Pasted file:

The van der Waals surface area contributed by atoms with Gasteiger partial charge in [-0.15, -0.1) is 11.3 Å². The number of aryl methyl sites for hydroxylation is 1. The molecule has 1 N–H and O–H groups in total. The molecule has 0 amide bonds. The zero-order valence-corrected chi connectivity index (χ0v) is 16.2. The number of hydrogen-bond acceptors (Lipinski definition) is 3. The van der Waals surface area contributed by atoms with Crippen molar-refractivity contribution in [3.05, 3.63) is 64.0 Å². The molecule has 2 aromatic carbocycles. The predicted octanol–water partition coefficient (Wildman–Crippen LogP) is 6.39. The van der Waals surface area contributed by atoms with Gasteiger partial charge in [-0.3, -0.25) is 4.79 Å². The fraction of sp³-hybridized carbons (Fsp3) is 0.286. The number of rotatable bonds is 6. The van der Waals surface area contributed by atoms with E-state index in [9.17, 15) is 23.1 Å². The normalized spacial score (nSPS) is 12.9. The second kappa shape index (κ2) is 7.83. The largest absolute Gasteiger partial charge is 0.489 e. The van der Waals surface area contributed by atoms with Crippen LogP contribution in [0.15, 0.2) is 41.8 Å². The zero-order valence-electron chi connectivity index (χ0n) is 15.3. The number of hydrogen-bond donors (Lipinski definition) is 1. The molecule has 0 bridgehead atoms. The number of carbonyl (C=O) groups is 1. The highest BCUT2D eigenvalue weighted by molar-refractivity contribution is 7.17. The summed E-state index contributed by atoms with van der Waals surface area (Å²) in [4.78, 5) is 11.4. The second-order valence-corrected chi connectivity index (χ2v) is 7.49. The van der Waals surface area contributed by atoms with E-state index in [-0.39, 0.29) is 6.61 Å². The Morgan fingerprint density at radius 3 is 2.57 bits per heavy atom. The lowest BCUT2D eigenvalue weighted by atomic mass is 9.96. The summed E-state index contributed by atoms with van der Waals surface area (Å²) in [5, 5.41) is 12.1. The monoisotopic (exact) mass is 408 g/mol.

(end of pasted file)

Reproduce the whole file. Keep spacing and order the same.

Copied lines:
The van der Waals surface area contributed by atoms with Gasteiger partial charge in [-0.15, -0.1) is 11.3 Å². The number of aryl methyl sites for hydroxylation is 1. The molecule has 1 N–H and O–H groups in total. The molecule has 0 amide bonds. The zero-order valence-corrected chi connectivity index (χ0v) is 16.2. The number of hydrogen-bond acceptors (Lipinski definition) is 3. The van der Waals surface area contributed by atoms with Crippen molar-refractivity contribution in [3.05, 3.63) is 64.0 Å². The molecule has 2 aromatic carbocycles. The predicted octanol–water partition coefficient (Wildman–Crippen LogP) is 6.39. The van der Waals surface area contributed by atoms with Gasteiger partial charge in [-0.3, -0.25) is 4.79 Å². The fraction of sp³-hybridized carbons (Fsp3) is 0.286. The number of rotatable bonds is 6. The van der Waals surface area contributed by atoms with E-state index in [9.17, 15) is 23.1 Å². The normalized spacial score (nSPS) is 12.9. The second kappa shape index (κ2) is 7.83. The largest absolute Gasteiger partial charge is 0.489 e. The van der Waals surface area contributed by atoms with Crippen LogP contribution in [0.15, 0.2) is 41.8 Å². The zero-order valence-electron chi connectivity index (χ0n) is 15.3. The number of hydrogen-bond donors (Lipinski definition) is 1. The molecule has 0 bridgehead atoms. The number of carbonyl (C=O) groups is 1. The highest BCUT2D eigenvalue weighted by molar-refractivity contribution is 7.17. The summed E-state index contributed by atoms with van der Waals surface area (Å²) in [4.78, 5) is 11.4. The second-order valence-corrected chi connectivity index (χ2v) is 7.49. The van der Waals surface area contributed by atoms with E-state index in [-0.39, 0.29) is 6.61 Å². The Morgan fingerprint density at radius 3 is 2.57 bits per heavy atom. The lowest BCUT2D eigenvalue weighted by atomic mass is 9.96. The summed E-state index contributed by atoms with van der Waals surface area (Å²) in [5, 5.41) is 12.1. The monoisotopic (exact) mass is 408 g/mol.